Now, despite my breathless temporogeographical musings, this novel is much more than a travelogue. It’s an immensely important document about the state of racial politics in Los Angeles eight years after the Watts Rebellion, with more than a little relevance for the present day (as well as being a bitchin’ thriller). Read on for details!
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Between the Hollywood Chamber of Commerce and the HPOA: 95 Years of Anti-Japanese, Anti-Black, Anti-Brown White Supremacism. “GET BUSY, JAPS, AND GET OUT OF HOLLYWOOD”

A member of the Hollywood Protective Association and spiritual forebear of the modern BID, with the backing of the 1923 edition of the Hollywood Chamber of Commerce, announces to the world that she's a moron.  Note sign in window stating "Member Hollywood Protective Association."
A member of the Hollywood Protective Association and spiritual forebear of the modern BID Board member, with the backing of the 1920s edition of the Hollywood Chamber of Commerce, announces to the world that she’s a moron. Note sign in window stating “Member Hollywood Protective Association.”
Long-time readers of this blog will recall that, last month, we broke the story of Hollywood Chamber of Commerce biggity-wig Marty Shelton’s bizarre distaste for black, brown, and poor people visiting Hollywood. Inspired by that, we recently wrote on the white supremacist roots of our beloved Hollywood sign and the inwrought caucasians-only policies of the real-estate development it once promoted. This line of inquiry got us interested in the jim crow history of Hollywood, which turns out to be quite rich.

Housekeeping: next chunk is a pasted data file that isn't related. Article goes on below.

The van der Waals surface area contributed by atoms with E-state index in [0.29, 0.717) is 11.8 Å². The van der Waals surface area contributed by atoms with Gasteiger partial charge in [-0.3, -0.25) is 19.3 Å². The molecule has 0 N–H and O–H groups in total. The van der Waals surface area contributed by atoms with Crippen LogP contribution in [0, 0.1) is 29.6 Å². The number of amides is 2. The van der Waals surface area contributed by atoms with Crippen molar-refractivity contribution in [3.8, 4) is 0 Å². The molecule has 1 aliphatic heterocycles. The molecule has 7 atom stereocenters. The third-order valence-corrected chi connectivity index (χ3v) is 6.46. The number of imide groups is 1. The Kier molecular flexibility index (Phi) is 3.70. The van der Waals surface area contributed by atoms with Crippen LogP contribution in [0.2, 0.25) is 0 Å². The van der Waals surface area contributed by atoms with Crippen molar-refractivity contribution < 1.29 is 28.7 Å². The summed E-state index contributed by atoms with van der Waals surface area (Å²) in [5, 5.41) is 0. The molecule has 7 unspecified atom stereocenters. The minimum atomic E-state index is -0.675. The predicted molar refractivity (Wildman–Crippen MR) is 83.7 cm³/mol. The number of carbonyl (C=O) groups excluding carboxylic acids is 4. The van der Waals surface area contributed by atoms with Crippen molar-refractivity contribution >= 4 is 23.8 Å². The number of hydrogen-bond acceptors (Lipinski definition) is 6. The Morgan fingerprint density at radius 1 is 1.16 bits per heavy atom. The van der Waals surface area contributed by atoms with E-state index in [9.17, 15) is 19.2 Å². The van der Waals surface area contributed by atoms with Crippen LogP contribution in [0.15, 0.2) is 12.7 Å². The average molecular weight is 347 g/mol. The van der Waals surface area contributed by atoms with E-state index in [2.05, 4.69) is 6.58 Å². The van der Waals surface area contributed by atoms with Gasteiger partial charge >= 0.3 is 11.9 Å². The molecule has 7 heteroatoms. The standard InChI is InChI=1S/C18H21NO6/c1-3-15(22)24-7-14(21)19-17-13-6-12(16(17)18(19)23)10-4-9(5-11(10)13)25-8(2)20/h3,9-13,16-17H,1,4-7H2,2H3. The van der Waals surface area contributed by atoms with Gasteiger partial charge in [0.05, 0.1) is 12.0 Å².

For instance, a brief discussion in Scott Kurashige’s interesting book The Shifting Grounds of Race: Black and Japanese Americans in the Making of Multiethnic Los Angeles1 led us to read up in old LA Times articles on anti-Japanese hysteria in Hollywood in the early 1920s. It seems that in April 1923, the Hollywood Chamber of Commerce gave some advice to a bunch of angry white people. The article is here, but the short version is that some Japanese people bought eight lots in Hollywood, four near Bronson and Sunset and four on Tamarind and Gordon, and had the nerve to wish to build some apartment buildings and a church.

Jess E. Stephens, City Attorney of Los Angeles in April 1923 when pitchfork-waving torch-bearing howling Hollywood lynch mobs came whining to him about how Japanese people were being meanies and building a church in Hollywood.  His response doesn't seem to be available in the historical record.
Jess E. Stephens, City Attorney of Los Angeles in April 1923 when pitchfork-waving torch-bearing howling Hollywood lynch mobs came whining to him about how Japanese people were being meanies and building a church in Hollywood. His response doesn’t seem to be available in the historical record.

The white people got all in a tizzy, you can see one in the image above, and went to the Hollywood Chamber of Commerce screaming for help. The Chamber, as opposed to the presence of non-white people in Hollywood as they are today, directed the howling mob to the City Attorney to seek a restraining order and they also started circulating petitions “urging the residents to agree to restrict the use of land to those of the Caucasian race.”2 They were even inspired to poetry! See after the break for an especially creepy example.

By May of that year things had really gotten out of hand!
Continue reading Between the Hollywood Chamber of Commerce and the HPOA: 95 Years of Anti-Japanese, Anti-Black, Anti-Brown White Supremacism. “GET BUSY, JAPS, AND GET OUT OF HOLLYWOOD”